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'Amazing support' Former RTÉ journalist Charlie Bird reveals Motor Neurone Disease diagnosis

'Thanks to all my pals for their amazing support. And the kindness from so many people'

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Charlie Bird

Charlie Bird

Charlie Bird

Former RTÉ journalist Charlie Bird has revealed that he has been diagnosed with Motor Neurone Disease. 

The veteran journalist tweeted that he had spoken recently “about issues with my voice”.

“I now know why,” he added. "I have been diagnosed with Motor Neurone Disease.

"Thanks to all my pals for their amazing support. And the kindness from so many people.

"Stay safe everyone."

Last month, the 72-year-old revealed he had turned down multiple interview requests of late due to speech issues.

In September he said: "Declined two radio interviews today on Don Tidey kidnap and shoot out which I reported on at the time.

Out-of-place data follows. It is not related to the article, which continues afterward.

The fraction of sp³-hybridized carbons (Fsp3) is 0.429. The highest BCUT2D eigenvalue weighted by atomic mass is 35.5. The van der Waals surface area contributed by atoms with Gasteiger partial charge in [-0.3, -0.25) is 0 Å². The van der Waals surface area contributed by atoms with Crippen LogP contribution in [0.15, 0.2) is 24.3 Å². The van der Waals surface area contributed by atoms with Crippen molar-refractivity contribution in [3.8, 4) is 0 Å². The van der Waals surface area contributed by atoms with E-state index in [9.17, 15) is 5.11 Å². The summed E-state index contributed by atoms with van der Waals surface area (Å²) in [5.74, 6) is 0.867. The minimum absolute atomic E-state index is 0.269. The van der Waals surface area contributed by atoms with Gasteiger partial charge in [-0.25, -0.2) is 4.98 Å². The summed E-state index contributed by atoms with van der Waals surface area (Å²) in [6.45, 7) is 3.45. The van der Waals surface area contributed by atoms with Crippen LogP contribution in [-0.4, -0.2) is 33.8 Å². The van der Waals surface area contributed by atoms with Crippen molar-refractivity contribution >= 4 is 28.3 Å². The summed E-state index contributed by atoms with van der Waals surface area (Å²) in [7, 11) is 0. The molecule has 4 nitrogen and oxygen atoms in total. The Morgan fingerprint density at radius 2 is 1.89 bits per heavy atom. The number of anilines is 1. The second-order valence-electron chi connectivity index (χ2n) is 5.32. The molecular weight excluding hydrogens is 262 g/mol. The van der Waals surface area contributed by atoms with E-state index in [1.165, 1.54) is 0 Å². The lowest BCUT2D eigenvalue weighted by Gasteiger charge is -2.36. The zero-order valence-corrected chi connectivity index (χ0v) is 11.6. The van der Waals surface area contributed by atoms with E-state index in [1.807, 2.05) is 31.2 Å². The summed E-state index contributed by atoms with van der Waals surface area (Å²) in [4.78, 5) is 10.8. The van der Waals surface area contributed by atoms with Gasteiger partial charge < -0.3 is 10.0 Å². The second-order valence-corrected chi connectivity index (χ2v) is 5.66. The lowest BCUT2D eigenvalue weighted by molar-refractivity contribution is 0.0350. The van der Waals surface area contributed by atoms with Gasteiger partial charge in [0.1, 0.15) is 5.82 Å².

"Why - over the past four months I’ve had major issues with my speech. Despite series of tests still don’t know what is going on. Thanks to my pals for their support. Stay safe."

Mr Bird joined the national broadcaster in 1974 as a researcher in Current Affairs and went on to take up roles as chief news correspondent and Washington Correspondent.

He retired from RTÉ in 2012, after his final broadcast on RTÉ Radio 1's Marian Finucane Show on 26 August.

Mr Bird has continued his work in journalism as a documentary maker, as well as being an author and playwright.

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Motor Neurone Disease is an uncommon condition that mainly affects people in their 60s and 70s and is caused by a problem with cells called motor neurones in the brain. These cells gradually stop working over time. It is not known why this happens.

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